February 14, 2009
I thank you for joining us today.
Today we gather to commemorate the successful agreement with the U.S. Department of Homeland Security, which we signed on July 31, 2008. In this agreement, DHS agreed to neither build a border fence on campus or to condemn University property. The university agreed to enhance its existing campus security fence.
This was not an easy stance for any of us to take – to decide against complying with a request made by the federal government.
We believe in securing our borders. We believe in good immigration policy. We did not believe that the border wall was an appropriate substitute for good policy.
In fact, the border wall ran counter to our very mission as a university. We work to convene the cultures of our community and foster an appreciation of the unique heritage of the Lower Rio Grande Valley. We encourage the development and application of bilingual abilities in our students and provide academic leadership to the intellectual, cultural, social and economic life of the bin-nation urban region we serve.
To support a plan that would build an 18 –foot high steel barrier between two friendly countries, would be to directly contravene our mission and destroy the campus climate that has been so painstakingly and carefully created.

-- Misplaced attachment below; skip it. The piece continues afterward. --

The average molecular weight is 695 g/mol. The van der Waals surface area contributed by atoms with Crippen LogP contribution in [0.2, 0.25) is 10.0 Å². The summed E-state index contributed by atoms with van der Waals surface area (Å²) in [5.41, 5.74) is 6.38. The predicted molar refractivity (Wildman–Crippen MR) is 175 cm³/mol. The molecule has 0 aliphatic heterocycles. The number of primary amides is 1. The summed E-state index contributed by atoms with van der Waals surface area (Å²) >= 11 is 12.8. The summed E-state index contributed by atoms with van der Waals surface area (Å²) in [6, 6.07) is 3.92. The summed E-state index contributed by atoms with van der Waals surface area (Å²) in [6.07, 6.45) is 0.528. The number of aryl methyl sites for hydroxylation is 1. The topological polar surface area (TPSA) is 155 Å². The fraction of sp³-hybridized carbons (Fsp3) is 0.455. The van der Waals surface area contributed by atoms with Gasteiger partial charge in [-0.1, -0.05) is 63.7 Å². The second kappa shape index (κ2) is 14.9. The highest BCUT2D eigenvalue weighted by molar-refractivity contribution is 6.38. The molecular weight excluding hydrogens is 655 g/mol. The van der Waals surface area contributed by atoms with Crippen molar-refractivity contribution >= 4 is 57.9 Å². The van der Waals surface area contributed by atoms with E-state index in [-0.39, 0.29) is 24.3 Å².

For this, and for many other reasons, we knew that we had to take a stand for what we believed to be right. We had to tell our government: not here.
I won’t go through all the detail of our court proceedings, especially since many of you here today lived and breathed it with us each step of the way last year.
However, I would like to publicly thank Judge Andrew Hanen for ensuring that our legal process worked as promised to us in the constitution and in the bill of rights. We were able to have our day in court. We were treated fairly. Both sides were ordered to work together to come up with a solution - a real compromise that would ensure that both our university and the Department of Homeland Security could carry out our missions.
And so today behind us stands the result of this agreement.
During the legal proceedings we realized that we already had a fence on our campus. Actually, we had kind of a hodge podge of security fences along our perimeter. Some of which we had built when new buildings went up, and some that were left over from the USDA when we purchased that property.
In our agreement, we proposed to standardize this fencing in a way that would meet DHS requirements, yet it would be *our* fence and we would keep our land.
On my car, I have a bumper sticker that says No Border Wall. And it has a picture of a fence topped with barbed wire. Along the way, someone suggested that it would be great if our fence was topped not with barbed wire, but with flowers.
And I agree. That notion just felt so right. It symbolizes the kind of struggle we were fighting. You know during the Vietnam War there was the war protest poster that had the photo of the gun barrel with a daisy sticking out of it? This is our protest poster.
Today we will plant vines and seeds of hope - hope that our nation will strengthen its democratic core values during this both difficult and hopeful time in our history.